Double-edged sword… Wigan Warriors’ Wane fights frustration and pride over missing international players

Wigan Warriors head coach Shaun Wane has confessed his frustration at not having any of his international players available for full training sessions.

The Warriors had six players involved in England’s autumn series against New Zealand, allowing them less than three months to recover before the start of this year’s Super League.

Speaking earlier this week and with only one pre-season game left before the start of the 2016 campaign, Wigan-born Wane explained how having more players picked for their nation can be a double-edged sword heading into the new season.

“Players being picked for international duty has always backfired on me ever since I started this job,” he said.

“Every other team will have their players, but because we had so many picked for England it will have a knock-on effect to the start of our season.

“We started poorly last year, we have started poorly every year and it is a known fact that when you have so many players involved internationally, your start to the season is affected.

“I am passionate about my country and internationals, but first and foremost I am Wigan Warriors head coach so that has to be my priority.”

Wigan’s final pre-season match is against Salford Red Devils this Sunday and Wane admitted the team’s preparation is hindered by the absence of so many important figures.

“It is unfortunate that we are never going to see our starting 13 in any pre-season games,” he said.

“This doesn’t concern me going into the first game against Catalans because I still expect to win that game, but it does annoy me.

“It’s a major disadvantage – no other clubs will have to do what we have to do which is unfortunate, but there is not much we can do about it.”

Last season brought a new format to the Super League with the introduction of a Super 8s and Middle 8s that enabled promotion and relegation to be restored to the competition.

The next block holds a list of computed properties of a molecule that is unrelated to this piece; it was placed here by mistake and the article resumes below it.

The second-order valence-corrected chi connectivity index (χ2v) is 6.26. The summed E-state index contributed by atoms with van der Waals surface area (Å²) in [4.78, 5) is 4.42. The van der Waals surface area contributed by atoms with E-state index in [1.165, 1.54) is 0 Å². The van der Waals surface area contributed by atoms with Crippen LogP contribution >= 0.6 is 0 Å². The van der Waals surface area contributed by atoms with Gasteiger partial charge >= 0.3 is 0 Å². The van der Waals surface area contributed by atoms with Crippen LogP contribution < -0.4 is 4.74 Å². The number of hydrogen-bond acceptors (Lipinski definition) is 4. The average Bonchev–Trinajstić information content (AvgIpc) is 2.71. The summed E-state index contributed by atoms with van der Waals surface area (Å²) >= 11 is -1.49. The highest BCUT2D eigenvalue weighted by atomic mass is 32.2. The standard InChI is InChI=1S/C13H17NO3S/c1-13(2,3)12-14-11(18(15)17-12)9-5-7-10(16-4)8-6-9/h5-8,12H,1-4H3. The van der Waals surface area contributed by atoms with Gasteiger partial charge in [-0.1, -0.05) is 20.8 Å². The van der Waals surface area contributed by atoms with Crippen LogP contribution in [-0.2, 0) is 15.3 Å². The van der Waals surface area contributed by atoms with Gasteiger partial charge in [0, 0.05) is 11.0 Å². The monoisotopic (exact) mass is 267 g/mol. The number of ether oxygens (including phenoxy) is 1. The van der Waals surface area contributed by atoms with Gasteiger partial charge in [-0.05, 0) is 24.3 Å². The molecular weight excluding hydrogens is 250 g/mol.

Wigan finished in second position at the end of the domestic season, but were narrowly beaten by treble-winners Leeds Rhinos in the Grand Final.

The Wigan boss believes the new structure worked well, but admitted there were a few games towards the end that had little riding on the outcome.

“I thought the new format we saw in last season was good and exciting,” he said.

“I did think that when the league split into the top and middle eight there were a couple of dead rubber games.”

The new format follows a string of alterations made by the RFL in recent years, but Wane insisted that the recipe for the game’s success is consistency and perseverance in its structure.

“We can’t keep changing the structure of the competition every year, even if there are a few problems with it – I would rather stick to something for a few years.

“If there are problems we need to correct them and improve them, not make radical changes.”

Despite winning the double in 2013, Wigan have failed to lift a trophy in two years, but Wane insisted the only pressure he feels under is from himself.

“I put pressure on myself because I am in this job to win things,” he said.

“I don’t feel any pressure off anybody else, but I have constantly mentioned it to my players and staff during this pre-season.

“I know what my team is capable of – if I thought they weren’t capable of winning things it wouldn’t bother me.

“But when I know what we’re capable of and we don’t win anything, that’s when I get annoyed.”

Looking ahead to this season, the Warriors boss emphasised the importance of player versatility and believes his squad are fully equipped to tackle the task in hand, despite the clever recruitment of other clubs.

“We have got good coverage across the squad so I am very happy with that,” Wane said.

“I am very keen on not pigeon-holing players in one position – I want a loose forward who can play in the halves and centres who can slot into the back row.

“A lot of teams including Hull, St Helens and Catalans have bought well,” he said.

“I think more teams will be more consistent this season which will make for a tighter and more exciting competition – the top four won’t be as clear as it was in 2015.

“The challenge for every team including ourselves is making a good start to the season to give themselves the best chance.”

Image courtesy of Super League TV via YouTube, with thanks.

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